Before the turkey became the favorite bird of Thanksgiving, another bird (one of many, include the goose and the partridge) was the king of the feast table at Christmas time – the bustard.
People have a lot of fun with that name. The bustard was hunted into extinction in Great Britain by 1832, and only recently reintroduced to the British Isles via some Russian immigrant bustard chicks (it’s a common name in Turkish, ironically – “Usman”). The tradition of eating turkey only at Christmas (and Thanksgiving) is a distant memory of the days when the principal dish on that day was something special. Before turkey took over, the popular Christmas delicacies were bustard, goose and cockerel, and in the houses of the rich, peacock and swan. The turkey was introduced into Europe by one of Sebastian Cabot's officers on a return journey from the New World, which is where the birds came from. Strangely, they were called turkeys because of their similarity with another bird which was already established in England for human consumption. This was known as the turkey. Merchants from the Levant, or Turkey, first brought them to England, having originally imported them from West Africa. This soon created a lot of confusion. So, the first turkey was renamed the Guinea Fowl, as a reminder of its place of origin.
The bustard is also said to have been a pagan symbol. The largest of the bustards, the Great Bustard, can weigh up to 40 pounds, and while it can fly, it seldom does so due to its weight, making it easy prey for hunters and their greyhounds. Bustards are omnivorous, feeding principally on seeds and invertebrates. They make their nests on the ground, making their eggs and offspring often very vulnerable to predation. They walk steadily on strong legs and big toes, pecking for food as they go. Most prefer to run or walk over flying. They have long broad wings with “fingered” wingtips, and striking patterns in flight.
In pagan runology, the symbol for the bird is a sort of Y symbol. The same symbol is also called Algiz in the runic alphabet. This symbol is thought to represent *Elhaz, the reconstructed Proto-Germanic (meaning the linguists aren’t certain) name for the terminal (suffix) -z (from PIE word-final *-s). The reconstructed word *algiz (meaning “elk”) is based on the name of the Anglo-Saxon eolh (“elk”). The word may also the German word “elf”, an imaginary supernatural being, commonly a little sprite, much like a fairy; a mythological diminutive spirit, supposed to haunt hills and wild places, and generally represented as delighting in mischievous tricks.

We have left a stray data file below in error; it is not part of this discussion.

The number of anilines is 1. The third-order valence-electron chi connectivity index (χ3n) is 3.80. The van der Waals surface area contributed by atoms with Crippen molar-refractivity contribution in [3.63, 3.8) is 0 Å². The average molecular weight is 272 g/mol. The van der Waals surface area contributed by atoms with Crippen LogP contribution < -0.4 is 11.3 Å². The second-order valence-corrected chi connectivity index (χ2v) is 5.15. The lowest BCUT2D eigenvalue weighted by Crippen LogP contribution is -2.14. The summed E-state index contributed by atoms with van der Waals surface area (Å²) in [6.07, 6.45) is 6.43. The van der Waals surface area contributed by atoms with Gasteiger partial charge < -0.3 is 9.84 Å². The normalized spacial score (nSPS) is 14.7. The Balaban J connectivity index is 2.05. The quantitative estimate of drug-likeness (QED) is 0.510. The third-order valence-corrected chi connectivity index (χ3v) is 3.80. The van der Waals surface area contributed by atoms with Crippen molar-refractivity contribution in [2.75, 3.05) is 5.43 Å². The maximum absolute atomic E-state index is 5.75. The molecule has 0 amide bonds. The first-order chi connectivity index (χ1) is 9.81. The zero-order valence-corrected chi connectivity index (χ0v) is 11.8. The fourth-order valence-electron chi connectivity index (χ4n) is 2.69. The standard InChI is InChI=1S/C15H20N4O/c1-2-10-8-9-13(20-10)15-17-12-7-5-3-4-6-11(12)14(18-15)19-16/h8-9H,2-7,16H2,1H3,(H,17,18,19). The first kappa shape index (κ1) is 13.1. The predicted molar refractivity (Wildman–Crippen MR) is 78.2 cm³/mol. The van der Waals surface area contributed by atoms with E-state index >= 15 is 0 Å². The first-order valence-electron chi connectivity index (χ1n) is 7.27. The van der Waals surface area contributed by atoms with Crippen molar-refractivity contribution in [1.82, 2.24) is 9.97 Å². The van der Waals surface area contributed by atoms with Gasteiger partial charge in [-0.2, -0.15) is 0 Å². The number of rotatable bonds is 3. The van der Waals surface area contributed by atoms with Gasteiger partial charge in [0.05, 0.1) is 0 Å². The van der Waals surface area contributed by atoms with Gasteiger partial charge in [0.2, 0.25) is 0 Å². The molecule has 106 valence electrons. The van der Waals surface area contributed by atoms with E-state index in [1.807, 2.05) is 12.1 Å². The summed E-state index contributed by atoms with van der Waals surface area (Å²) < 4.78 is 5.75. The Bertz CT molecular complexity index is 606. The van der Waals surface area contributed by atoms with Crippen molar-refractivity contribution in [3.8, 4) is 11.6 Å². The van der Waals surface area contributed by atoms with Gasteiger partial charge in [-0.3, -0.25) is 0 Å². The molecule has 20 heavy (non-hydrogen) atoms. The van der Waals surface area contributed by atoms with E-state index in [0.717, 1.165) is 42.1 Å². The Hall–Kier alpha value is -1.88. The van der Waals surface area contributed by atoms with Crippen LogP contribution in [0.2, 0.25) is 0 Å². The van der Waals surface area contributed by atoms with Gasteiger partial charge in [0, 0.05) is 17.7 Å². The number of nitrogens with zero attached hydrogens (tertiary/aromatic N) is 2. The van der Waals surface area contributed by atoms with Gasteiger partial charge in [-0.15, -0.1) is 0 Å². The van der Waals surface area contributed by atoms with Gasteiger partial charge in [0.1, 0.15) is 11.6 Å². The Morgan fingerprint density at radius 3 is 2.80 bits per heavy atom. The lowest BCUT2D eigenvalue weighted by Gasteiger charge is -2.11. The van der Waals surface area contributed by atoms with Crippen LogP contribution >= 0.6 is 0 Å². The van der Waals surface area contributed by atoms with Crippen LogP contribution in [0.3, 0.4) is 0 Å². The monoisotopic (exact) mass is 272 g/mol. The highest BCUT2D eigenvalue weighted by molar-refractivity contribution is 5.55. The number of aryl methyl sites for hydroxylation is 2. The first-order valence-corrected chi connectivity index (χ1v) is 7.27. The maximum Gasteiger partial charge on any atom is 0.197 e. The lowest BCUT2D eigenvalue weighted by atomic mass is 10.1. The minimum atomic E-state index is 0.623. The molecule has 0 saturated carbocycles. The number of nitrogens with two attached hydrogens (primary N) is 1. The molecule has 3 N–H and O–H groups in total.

The Elder Futhark (or Elder Fuþark, Older Futhark, Old Futhark) is the oldest form of the runic alphabet, used by Germanic tribes in Northwest Germany during the 2nd to 8th centuries for inscriptions on artifacts such as jewellery, amulets, tools, weapons and runestones. The Algiz is part of the ancient Nordic and Anglo-Saxon runic alphabet, often equated to the modern day z, however it was traditionally pronounced yr. The letter has come to symbolize many neo-pagan religions and is often worn as a pendant. When casting rune stones it is most commonly determined to represent refusal to move on.
Other authorities on paganism say that it is the Mark of the Bustard, the bird that can’t get away from its hunters. The rune for this bird is identical to the algiz, with its wings turned upward. The mark could also be the bird’s footprints, but in runology the reference is specifically to its wings. A friend and I were having a testy argument, he translating the rune from the perspective of a logical hunter, and I, from the viewpoint of Christian transformation parables.
According to The Element Encyclopedia of Secret Signs and Symbols: The Ultimate A-Z Guide from Alchemy to the Zodiac, by Adele Nozedar (who holds to the discounted “elk” theory), the symbol “is a three-branched symbol that appears on the cloaks of shaman. It represents communication between the world of death and the world of resurrection. The same symbol, if seen in the dust around the bed of a recently deceased person, says that the soul of the person has left the body and taken wing. The bustard itself, although it seldom flies, symbolizes the union between Earth and Heaven.”